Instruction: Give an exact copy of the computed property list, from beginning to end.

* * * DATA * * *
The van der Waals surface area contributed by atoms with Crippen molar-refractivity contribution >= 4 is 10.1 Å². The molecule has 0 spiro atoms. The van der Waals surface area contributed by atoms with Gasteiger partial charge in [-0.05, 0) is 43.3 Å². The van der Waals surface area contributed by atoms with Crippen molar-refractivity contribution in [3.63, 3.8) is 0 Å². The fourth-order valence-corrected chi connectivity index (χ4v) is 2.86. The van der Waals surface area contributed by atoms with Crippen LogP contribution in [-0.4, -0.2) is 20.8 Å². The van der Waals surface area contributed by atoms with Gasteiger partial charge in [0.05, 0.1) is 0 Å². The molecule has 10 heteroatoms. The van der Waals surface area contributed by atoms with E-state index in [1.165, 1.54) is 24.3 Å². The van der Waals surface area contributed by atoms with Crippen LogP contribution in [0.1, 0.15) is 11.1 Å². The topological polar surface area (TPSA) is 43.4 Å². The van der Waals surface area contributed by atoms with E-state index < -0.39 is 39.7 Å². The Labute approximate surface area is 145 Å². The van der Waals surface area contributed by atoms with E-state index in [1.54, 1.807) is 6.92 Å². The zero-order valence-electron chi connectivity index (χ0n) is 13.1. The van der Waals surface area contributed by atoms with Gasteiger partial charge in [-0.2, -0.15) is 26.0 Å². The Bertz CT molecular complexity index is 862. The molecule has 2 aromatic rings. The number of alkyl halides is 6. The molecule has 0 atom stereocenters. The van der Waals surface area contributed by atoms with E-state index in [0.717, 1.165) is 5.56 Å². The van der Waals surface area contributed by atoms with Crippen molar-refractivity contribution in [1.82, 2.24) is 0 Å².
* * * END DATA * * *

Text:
The van der Waals surface area contributed by atoms with Crippen molar-refractivity contribution >= 4 is 10.1 Å². The molecule has 0 spiro atoms. The van der Waals surface area contributed by atoms with Gasteiger partial charge in [-0.05, 0) is 43.3 Å². The van der Waals surface area contributed by atoms with Crippen molar-refractivity contribution in [3.63, 3.8) is 0 Å². The fourth-order valence-corrected chi connectivity index (χ4v) is 2.86. The van der Waals surface area contributed by atoms with Crippen LogP contribution in [-0.4, -0.2) is 20.8 Å². The van der Waals surface area contributed by atoms with Gasteiger partial charge in [0.05, 0.1) is 0 Å². The molecule has 10 heteroatoms. The van der Waals surface area contributed by atoms with E-state index in [1.165, 1.54) is 24.3 Å². The van der Waals surface area contributed by atoms with Crippen LogP contribution in [0.1, 0.15) is 11.1 Å². The topological polar surface area (TPSA) is 43.4 Å². The van der Waals surface area contributed by atoms with E-state index < -0.39 is 39.7 Å². The Labute approximate surface area is 145 Å². The van der Waals surface area contributed by atoms with E-state index in [1.54, 1.807) is 6.92 Å². The zero-order valence-electron chi connectivity index (χ0n) is 13.1. The van der Waals surface area contributed by atoms with Gasteiger partial charge in [-0.2, -0.15) is 26.0 Å². The Bertz CT molecular complexity index is 862. The molecule has 2 aromatic rings. The number of alkyl halides is 6. The molecule has 0 atom stereocenters. The van der Waals surface area contributed by atoms with E-state index in [0.717, 1.165) is 5.56 Å². The van der Waals surface area contributed by atoms with Crippen molar-refractivity contribution in [1.82, 2.24) is 0 Å².